Lastly, there are the treatment goals. They mark the significance of the process with the formulation of the targets on behalf of the client. The first goal is to understand the thoughts causing anxiety and resolve them. The second one is to promote self-awareness and emotional pain. The third one would be to reduce anxiety symptoms. The last one would be the development of self-confidence. Each goal is paramount and would be analyzed critically to understand what should be done to guarantee the patient proper or excellent care.

Session Three: Goals and Treatment Plan

Goals of the treatment:

As I handle the client, I would have specific goals. The goals are in line with the problem that the client is facing. The first goal in the treatment process would be to reduce the frequency, intensity, as well as the duration of the anxiety. Since the client complains that the anxiety is constant and wakes her in the middle of the night. It interferes with her activities at work making it difficult for her to undertake responsibilities thoroughly. She fears that she would always make mistakes at work and she is likely to be fired for repetitive mistakes. Therefore, I aim to reverse the situation by reducing the frequency, intensity, and duration. The process is procedural with full recovery being a long-term goal.

The second goal will be for the client to learn and implement coping skills that reduce anxiety and worry. Also, the coping skills will be aimed at improving the client’s daily functioning. Coping skills would only be learned through close interaction with the client. As such, I would ensure that I create an excellent platform that allows the client to exercise ideas on how they should deal with certain issues. The focus is to ensure that the student gains the best skills and they are willing to utilize them maximally. I would insist that they practice the skills to test whether they are in line with the goal. The tests would prove whether the skills would work to the advantage of the patients.

Treatment Plan:

Cognitive-behavioural therapy is one of the most outstanding methods of treating anxiety. It is usually reliable when no medication is required for the client’s full recovery. It works through identifying and addressing the client’s thoughts as well as behaviours that cause anxiety. As such, I would enjoy using it for the treatment of anxiety disorders. However, its success is highly dependent on the procedure that I choose. I will be keen to ensure that I adopt a procedure that would fit the sessions that I consider most useful to the client. At this point, I would have to be extremely cautious to monitor the steps that ought to be followed for the full recovery of the client suffering from anxiety. I would be keen on the sessions to ensure that they are most suitable for anxiety disorders. It is my responsibility as the therapist to understand how negative thought patterns may affect the client’s behaviour and feelings.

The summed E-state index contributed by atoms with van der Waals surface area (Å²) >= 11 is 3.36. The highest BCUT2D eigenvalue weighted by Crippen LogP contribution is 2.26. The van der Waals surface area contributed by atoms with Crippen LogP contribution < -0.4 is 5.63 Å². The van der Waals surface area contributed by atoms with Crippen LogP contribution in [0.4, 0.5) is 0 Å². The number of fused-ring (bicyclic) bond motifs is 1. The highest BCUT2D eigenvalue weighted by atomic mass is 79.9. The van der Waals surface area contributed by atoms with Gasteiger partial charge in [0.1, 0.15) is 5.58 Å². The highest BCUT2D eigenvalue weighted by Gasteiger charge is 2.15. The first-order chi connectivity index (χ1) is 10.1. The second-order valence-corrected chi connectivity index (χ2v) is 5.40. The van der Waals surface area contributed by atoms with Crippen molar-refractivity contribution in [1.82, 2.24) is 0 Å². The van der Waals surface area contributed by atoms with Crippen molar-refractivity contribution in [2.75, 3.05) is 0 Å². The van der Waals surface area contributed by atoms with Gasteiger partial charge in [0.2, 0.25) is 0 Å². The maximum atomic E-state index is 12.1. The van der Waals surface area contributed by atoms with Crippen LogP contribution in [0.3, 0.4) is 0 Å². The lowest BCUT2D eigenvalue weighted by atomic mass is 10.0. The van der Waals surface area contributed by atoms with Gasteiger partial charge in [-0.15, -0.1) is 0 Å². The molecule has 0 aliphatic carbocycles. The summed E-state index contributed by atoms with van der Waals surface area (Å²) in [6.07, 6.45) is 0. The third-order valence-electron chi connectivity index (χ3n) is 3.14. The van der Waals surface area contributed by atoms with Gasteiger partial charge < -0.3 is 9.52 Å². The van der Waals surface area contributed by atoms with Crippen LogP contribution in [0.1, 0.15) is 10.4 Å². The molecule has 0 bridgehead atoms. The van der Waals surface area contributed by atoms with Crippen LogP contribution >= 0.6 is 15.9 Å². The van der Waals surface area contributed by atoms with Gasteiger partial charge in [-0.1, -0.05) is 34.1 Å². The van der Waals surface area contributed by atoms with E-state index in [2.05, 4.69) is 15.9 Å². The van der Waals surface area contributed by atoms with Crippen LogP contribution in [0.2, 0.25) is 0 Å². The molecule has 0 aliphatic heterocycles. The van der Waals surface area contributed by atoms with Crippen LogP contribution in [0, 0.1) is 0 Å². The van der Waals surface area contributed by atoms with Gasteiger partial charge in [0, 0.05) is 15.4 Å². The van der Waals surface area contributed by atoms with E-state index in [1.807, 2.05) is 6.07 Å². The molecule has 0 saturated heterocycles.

Regarding Hasret, I will have to utilize a four-step procedure. Each step will be thoroughly expounded to explain its significance in addressing the anxiety problem that my client is facing. Each step will be in line with two or one of the goals. The steps are selected in line with the goals that I intend to attain in the process of handling the client.

Step One: Anxiety Psychoeducation

As the first step, it is a critical determinant of the client’s recovery process. Anxiety psychoeducation gives the client an opportunity to understand her problem. Unless the client is aware that she has a problem, it would be difficult to introduce her to the recovery process. However, education would start by understanding what they know about anxiety and determine whether they are aware that they are suffering from it. As such, in this process, I would be thorough to ensure the client is aware of what we are treating. It would be appropriate to discuss triggers or sources of anxiety, their perceptions on the state of the condition, and whether they are aware of how they would respond to the situation.

After the client has confirmed that she does not fully understand what she is suffering, it would be appropriate to explain anxiety to them. The definition of anxiety would be an outstanding thing to do. I would explain to the client that anxiety is a feeling of extensive discomfort that makes an individual avoid the feared stimuli. It would be an outstanding opportunity to make the client understand that she portrays anxiety whenever she seeks to avoid a situation. I would be keen to ensure that the client does not confuse anxiety with another psychological problem.

Yerkes-Dodson law would be an outstanding way to educate the client to understand why they have anxiety, how it affects them, and how a certain level of anxiety could be helpful. The Yerkes-Dodson law dictates whether anxiety is too much or too little, it can be harmful. It proposes that a person can only reach optimal performance on an activity with a moderate level of anxiety. I would use the model for explaining to the client anxiety creates little motivation and one is unlikely to perform exemplarily in specific tasks. However, with moderate anxiety, one would be motivated to prepare or concentrate on a particular situation without avoidance (Brewer & Williams, 2017).

Step Two: Challenging Client’s Negative Thoughts